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It could happen here

There are lessons to be learnt in Britain from a book on the atrocities perpetrated by the Norwegian fascist Anders Breivik, says DAVID PEEL

Anders Breivik and the Rise of Islamophobia. Sindre Bangstad (Zed Books, £16.99)

A nation in furious debate over immigration, fuelled by politicians from every mainstream political party. The normally marginalised inflammatory language of the far right bandied about in the centre ground.

Populism and demagoguery, generating Islamophobia and dragging politics to the extreme. Fear of terrorism stoked by state and media.

Britain, 2014? No. Norway, 2011. There, as a direct result of this febrile atmosphere, the unthinkable happens.

A fascist with guns and explosives, Anders Behring Breivik, blows up the Norwegian government's Oslo headquarters and murders 77 people, mostly teenagers, in one bloody hour at a political youth camp on the idyllic island of Utoya.

He wore a police uniform, knowing he could beckon trusting young people to him so as to be more sure of his head-shots and waste less ammunition.

Sindre Bangstad is a social anthropologist who sets out to answer the question as to how could this have happened in his peaceful Norway. He pulls no punches, nor does he fall for the easy political consensus that the attacks were carried out by a deranged lone wolf.

According to Bangstad, this is what happens when racist Islamophobic rhetoric becomes common currency in the language of a society.

And it's what happens when immigration becomes a political football as politicians of all parties and persuasions fall over themselves to kick Muslims and migrants around.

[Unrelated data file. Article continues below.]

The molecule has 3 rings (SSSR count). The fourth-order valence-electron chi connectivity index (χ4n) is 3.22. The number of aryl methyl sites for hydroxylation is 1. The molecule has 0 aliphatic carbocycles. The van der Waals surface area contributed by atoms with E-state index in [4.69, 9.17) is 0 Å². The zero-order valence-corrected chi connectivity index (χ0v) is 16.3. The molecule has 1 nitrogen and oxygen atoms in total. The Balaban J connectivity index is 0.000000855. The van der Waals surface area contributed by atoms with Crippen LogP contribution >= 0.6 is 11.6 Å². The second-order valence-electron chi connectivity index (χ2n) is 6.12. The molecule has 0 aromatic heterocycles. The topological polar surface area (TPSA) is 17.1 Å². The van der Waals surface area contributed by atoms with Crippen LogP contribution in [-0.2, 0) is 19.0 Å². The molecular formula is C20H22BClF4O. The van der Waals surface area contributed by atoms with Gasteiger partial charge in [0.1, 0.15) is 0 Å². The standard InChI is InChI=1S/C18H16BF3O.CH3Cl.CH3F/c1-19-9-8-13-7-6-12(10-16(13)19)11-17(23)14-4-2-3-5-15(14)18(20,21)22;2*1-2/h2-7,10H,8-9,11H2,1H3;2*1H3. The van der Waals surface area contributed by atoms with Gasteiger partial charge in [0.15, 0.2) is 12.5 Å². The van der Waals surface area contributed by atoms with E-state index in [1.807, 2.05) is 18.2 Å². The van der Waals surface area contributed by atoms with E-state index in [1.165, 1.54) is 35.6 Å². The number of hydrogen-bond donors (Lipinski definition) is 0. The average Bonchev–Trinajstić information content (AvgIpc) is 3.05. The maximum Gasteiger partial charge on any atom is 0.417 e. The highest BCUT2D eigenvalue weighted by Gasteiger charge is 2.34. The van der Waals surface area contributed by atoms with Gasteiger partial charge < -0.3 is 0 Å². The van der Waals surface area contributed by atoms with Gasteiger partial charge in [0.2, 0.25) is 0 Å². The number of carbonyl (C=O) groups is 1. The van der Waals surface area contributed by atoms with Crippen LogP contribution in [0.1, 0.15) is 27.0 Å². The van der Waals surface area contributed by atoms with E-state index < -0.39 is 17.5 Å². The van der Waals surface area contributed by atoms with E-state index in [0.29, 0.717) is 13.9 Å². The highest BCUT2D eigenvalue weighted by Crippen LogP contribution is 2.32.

That, he says, is the central lesson of the Breivik massacre.

Don't kid yourselves that it could never happen here. The truth is, we could be talking about Britain in 2014. The language of the far right is now the language of Ukip and the mainstream.

Gordon Brown once proposed "British jobs for British workers." We are being swamped by immigrants, says Tory Michael Fallon. He's right, says Labour's David Blunkett.

The Oswald Mosley-supporting Daily Mail falls over itself to glory in this so-called daring "truth" telling. Cameron, Miliband and Clegg fall dutifully into line and make curbing immigration their first priority.

But its a lie.

In some parts of eastern England, where sadly you'd be hard-pressed to even find an immigrant, Ukip are buoyant in what has become one of its heartlands. So often in British politics, fear is the key and truth is the first casualty.

The question that now must be asked is: "Where is our Anders Breivik?"

Bangstad makes a compelling case for at the very least ratcheting down the incendiary discourse, election or not. Much more remains to be done in nailing the myths and lies about Islam and immigration.

If not, we are sowing the wind, and may reap the whirlwind.


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